How this guy found a security vulnerability on an airline’s website to locate his lost luggage

Dealing with airlines can be a headache, although there are certainly those who are willing to take extreme measures to get what they want. Such is the case of Nandan Kumar, an Indian citizen who claims to have hacked the website of a local airline to find his lost luggage.

After exchanging one of his bags with another passenger on a flight of the low-cost airline IndiGo, Kumar asked the company for help tracking his luggage, a request rejected by the airline. Faced with this situation, Kumar decided to track his luggage by extracting information from IndiGo’s systems.

In this regard, the airline ensures that its computer systems have not been compromised in any way.

While he denies being anything like a professional hacker, Kumar mentions that he had to do something to retrieve his luggage. In a series of tweets, the software engineer claims that when he arrived at the airport’s baggage belt, a passenger simply took his luggage and left.

Kumar realized the mistake after arriving home, as both suitcases looked exactly the same. However, the user managed to identify the other person’s registration number through a baggage tag, but when he called the airline to ask for information about the passenger, they refused to help, alluding to the terms of data protection.

The airline issued a statement specifying that its customer service team followed up on the user’s request, which was rejected so as not to expose the data of any other passenger, ending the matter: “Although an agent assured me that they would try to contact the other passenger, I never received an update on it.”  Kumar mentions.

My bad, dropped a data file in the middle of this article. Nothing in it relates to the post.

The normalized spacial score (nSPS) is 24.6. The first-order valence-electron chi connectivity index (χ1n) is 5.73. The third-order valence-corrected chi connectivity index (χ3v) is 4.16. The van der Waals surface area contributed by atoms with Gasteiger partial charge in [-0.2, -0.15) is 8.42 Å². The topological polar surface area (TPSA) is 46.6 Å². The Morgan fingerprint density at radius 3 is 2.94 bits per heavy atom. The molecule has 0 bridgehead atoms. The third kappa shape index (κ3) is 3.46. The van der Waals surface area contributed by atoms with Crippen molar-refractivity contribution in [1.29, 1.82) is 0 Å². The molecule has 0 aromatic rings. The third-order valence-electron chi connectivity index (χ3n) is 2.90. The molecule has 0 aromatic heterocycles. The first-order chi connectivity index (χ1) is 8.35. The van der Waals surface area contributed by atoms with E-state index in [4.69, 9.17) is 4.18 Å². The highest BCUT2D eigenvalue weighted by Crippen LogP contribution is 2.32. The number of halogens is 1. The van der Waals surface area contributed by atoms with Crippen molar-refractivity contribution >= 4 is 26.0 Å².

The next day the software engineer began researching on his own, testing the airline’s websites with some analysis methods: “After multiple failed attempts, I simply pressed F12 and the developer console was opened on the IndiGo website, which allowed me to review the network logs,” he adds.

Kumar found the other passenger’s phone number, information that should have been protected with encryption. In the end, both passengers were able to make contact and return their bags, although this should be a cybersecurity lesson for the company’s administrators.

To learn more about information security risks, malware variants, vulnerabilities and information technologies, feel free to access the International Institute of Cyber Security (IICS) websites.